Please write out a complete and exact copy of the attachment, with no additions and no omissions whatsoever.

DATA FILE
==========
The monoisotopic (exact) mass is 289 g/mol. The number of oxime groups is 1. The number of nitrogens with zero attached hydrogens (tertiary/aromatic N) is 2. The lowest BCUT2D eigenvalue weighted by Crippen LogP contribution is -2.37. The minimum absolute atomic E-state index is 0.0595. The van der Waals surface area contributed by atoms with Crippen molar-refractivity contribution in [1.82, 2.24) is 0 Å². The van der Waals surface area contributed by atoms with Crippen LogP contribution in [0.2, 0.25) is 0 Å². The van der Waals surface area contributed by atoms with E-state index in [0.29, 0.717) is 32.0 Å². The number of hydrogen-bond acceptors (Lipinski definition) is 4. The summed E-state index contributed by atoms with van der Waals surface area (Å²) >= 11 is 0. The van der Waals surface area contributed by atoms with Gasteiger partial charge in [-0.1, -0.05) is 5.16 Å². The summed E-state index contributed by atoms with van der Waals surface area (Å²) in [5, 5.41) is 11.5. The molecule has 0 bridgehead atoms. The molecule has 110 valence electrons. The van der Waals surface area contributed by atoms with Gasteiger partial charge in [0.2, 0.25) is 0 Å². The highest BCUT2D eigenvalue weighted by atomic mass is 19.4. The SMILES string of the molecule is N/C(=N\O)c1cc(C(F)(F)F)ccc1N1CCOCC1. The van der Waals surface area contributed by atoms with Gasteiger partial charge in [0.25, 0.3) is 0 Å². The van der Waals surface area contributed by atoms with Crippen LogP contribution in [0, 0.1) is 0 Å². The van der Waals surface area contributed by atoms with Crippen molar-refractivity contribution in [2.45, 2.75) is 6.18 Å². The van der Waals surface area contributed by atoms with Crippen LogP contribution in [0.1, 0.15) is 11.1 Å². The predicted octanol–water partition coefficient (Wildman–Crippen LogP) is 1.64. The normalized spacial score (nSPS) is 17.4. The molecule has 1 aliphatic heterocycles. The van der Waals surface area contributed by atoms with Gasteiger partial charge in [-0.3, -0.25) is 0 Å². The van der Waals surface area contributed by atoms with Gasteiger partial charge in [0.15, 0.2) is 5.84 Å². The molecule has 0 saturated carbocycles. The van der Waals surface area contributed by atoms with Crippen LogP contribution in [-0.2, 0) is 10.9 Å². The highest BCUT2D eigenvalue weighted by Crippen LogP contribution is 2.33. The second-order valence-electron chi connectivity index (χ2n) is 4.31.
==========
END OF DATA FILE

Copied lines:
The monoisotopic (exact) mass is 289 g/mol. The number of oxime groups is 1. The number of nitrogens with zero attached hydrogens (tertiary/aromatic N) is 2. The lowest BCUT2D eigenvalue weighted by Crippen LogP contribution is -2.37. The minimum absolute atomic E-state index is 0.0595. The van der Waals surface area contributed by atoms with Crippen molar-refractivity contribution in [1.82, 2.24) is 0 Å². The van der Waals surface area contributed by atoms with Crippen LogP contribution in [0.2, 0.25) is 0 Å². The van der Waals surface area contributed by atoms with E-state index in [0.29, 0.717) is 32.0 Å². The number of hydrogen-bond acceptors (Lipinski definition) is 4. The summed E-state index contributed by atoms with van der Waals surface area (Å²) >= 11 is 0. The van der Waals surface area contributed by atoms with Gasteiger partial charge in [-0.1, -0.05) is 5.16 Å². The summed E-state index contributed by atoms with van der Waals surface area (Å²) in [5, 5.41) is 11.5. The molecule has 0 bridgehead atoms. The molecule has 110 valence electrons. The van der Waals surface area contributed by atoms with Gasteiger partial charge in [0.2, 0.25) is 0 Å². The highest BCUT2D eigenvalue weighted by atomic mass is 19.4. The SMILES string of the molecule is N/C(=N\O)c1cc(C(F)(F)F)ccc1N1CCOCC1. The van der Waals surface area contributed by atoms with Gasteiger partial charge in [0.25, 0.3) is 0 Å². The van der Waals surface area contributed by atoms with Crippen LogP contribution in [0, 0.1) is 0 Å². The van der Waals surface area contributed by atoms with Crippen molar-refractivity contribution in [2.45, 2.75) is 6.18 Å². The van der Waals surface area contributed by atoms with Crippen LogP contribution in [0.1, 0.15) is 11.1 Å². The predicted octanol–water partition coefficient (Wildman–Crippen LogP) is 1.64. The normalized spacial score (nSPS) is 17.4. The molecule has 1 aliphatic heterocycles. The van der Waals surface area contributed by atoms with Gasteiger partial charge in [-0.3, -0.25) is 0 Å². The van der Waals surface area contributed by atoms with Gasteiger partial charge in [0.15, 0.2) is 5.84 Å². The molecule has 0 saturated carbocycles. The van der Waals surface area contributed by atoms with Crippen LogP contribution in [-0.2, 0) is 10.9 Å². The highest BCUT2D eigenvalue weighted by Crippen LogP contribution is 2.33. The second-order valence-electron chi connectivity index (χ2n) is 4.31.